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Somers Schools Chief Offers Possible Security Upgrades

Security at Somers schools was discussed at last week's Board of Education meeting.
Security at Somers schools was discussed at last week's Board of Education meeting. Photo Credit: Katherine Pacchiana

SOMERS, N.Y. – In the wake of the Sandy Hook massacre, the Somers School District is evaluating an extensive revision of its school security procedures.

At last week's Board of Ed meeting, Superintendent of Schools Raymond Blanch discussed some possibilities of revising current school security measures.

They include the following:

  • Installing entry buzzers and security cameras at all main entrances. “External doors would be locked except at the beginning and the end of the day,” Blanch explained. “At other times, you would have to be buzzed into the building.”
  • Implementing a visitor ID system, whereby all visitors must present valid identification, be included in a central database and issued a temporary ID pass. “The system also does background checks and a red flag comes up if someone is questionable,” said Blanch.
  • Additional and/or more sophisticated surveillance systems. Blanch explained that both the high school and middle school already have security cameras, which are accessed by the principal and basically used to monitor student discipline. Both Primrose Elementary School and the Intermediate School would need to have cameras installed. All camera systems might be tied into central monitoring stations, possibly overseen by private unarmed security personnel or the local police.
  • Panic buttons with direct connection to law enforcement could be installed at various points.

“Will this come out of our current budget?” asked board President Sarena Meyer.

“The smaller costs will,” responded Blanch. “But we won’t know about the rest until we look at the budget again in February.” Additional security personnel and monitoring could come to $120,000 to $160,000 annually, he added.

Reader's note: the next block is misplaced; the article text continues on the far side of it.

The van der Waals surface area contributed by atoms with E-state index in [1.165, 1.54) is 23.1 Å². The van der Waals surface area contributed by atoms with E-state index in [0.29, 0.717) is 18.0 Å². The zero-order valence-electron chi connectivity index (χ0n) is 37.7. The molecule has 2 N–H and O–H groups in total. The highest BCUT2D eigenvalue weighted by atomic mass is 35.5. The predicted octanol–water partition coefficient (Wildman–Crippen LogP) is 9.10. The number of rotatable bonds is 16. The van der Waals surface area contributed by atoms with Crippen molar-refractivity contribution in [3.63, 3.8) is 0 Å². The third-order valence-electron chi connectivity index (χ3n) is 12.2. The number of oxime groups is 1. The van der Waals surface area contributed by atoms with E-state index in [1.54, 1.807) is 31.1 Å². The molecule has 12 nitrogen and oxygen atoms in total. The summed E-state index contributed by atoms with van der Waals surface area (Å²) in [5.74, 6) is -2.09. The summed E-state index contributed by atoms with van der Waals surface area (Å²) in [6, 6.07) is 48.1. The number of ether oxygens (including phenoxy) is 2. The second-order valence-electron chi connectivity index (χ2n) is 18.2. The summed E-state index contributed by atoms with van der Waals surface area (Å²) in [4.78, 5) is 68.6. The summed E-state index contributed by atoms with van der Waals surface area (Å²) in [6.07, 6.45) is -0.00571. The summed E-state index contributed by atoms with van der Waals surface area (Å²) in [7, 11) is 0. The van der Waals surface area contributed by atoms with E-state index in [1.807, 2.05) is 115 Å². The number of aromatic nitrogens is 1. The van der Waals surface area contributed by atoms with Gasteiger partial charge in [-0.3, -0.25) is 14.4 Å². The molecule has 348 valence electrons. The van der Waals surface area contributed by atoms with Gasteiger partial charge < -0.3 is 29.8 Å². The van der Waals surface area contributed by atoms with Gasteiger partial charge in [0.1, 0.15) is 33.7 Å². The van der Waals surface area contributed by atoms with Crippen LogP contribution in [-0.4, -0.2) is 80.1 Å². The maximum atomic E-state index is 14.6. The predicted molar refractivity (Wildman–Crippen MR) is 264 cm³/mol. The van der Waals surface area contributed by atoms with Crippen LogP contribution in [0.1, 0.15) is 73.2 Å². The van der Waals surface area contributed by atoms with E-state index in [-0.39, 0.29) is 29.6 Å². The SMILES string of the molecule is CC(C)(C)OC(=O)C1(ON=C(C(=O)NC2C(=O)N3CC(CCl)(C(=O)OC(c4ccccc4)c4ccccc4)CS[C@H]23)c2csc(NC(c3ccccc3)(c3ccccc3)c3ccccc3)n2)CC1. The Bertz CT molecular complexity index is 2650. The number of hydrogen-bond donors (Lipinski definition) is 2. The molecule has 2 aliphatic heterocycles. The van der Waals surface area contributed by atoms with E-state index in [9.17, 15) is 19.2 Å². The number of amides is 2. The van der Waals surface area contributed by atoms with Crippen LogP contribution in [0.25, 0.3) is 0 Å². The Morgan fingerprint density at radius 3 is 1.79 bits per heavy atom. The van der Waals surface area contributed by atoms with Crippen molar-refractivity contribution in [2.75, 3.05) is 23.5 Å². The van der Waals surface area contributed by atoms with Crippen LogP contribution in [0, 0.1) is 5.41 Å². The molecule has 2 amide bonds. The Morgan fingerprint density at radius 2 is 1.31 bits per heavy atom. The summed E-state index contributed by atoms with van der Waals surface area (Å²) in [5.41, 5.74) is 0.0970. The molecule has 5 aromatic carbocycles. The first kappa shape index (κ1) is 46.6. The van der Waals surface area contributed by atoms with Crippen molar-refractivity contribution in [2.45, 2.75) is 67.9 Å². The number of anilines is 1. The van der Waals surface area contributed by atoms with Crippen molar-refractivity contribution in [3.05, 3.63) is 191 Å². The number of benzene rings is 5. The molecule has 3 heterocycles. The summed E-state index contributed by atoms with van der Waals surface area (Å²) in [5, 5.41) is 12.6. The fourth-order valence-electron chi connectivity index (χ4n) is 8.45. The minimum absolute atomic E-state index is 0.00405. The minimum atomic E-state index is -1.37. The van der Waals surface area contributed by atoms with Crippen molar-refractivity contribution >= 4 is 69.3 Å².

“If you get to the point of using a panic button, it’s already too late,” commented Trustee Ifay Chang.

Trustee Harvey Kriedberg agreed. “It’d be much better if you could stop an incident before it got into the building.”

He asked, “When it comes to the term, ‘lock down,’ does the teacher have the ability to lock his/her own room?”

Blanch said no. “For example, some rooms don’t even have doors."

??“Well, suppose a teacher is in a room like that? Are there provisions and instructions for that teacher?” asked Kriedberg. “Also, is there a chain of command if the principal isn’t there?”

“There are protocols for those things,” said Blanch.

“Are we actually reducing risk or just making ourselves feel better?” asked Trustee Michael D’Anna. “Let’s face it, these schools were not designed with security in mind. Now we’re trying to retrofit them. The kids go outside to play. Would we really be reducing risk? If so, then it is important.”

“I’m concerned about making the kids feel the school is unsafe,” said Meyer. “Extra security might make them feel like we created a scary place. Kids should concentrate on being kids.”

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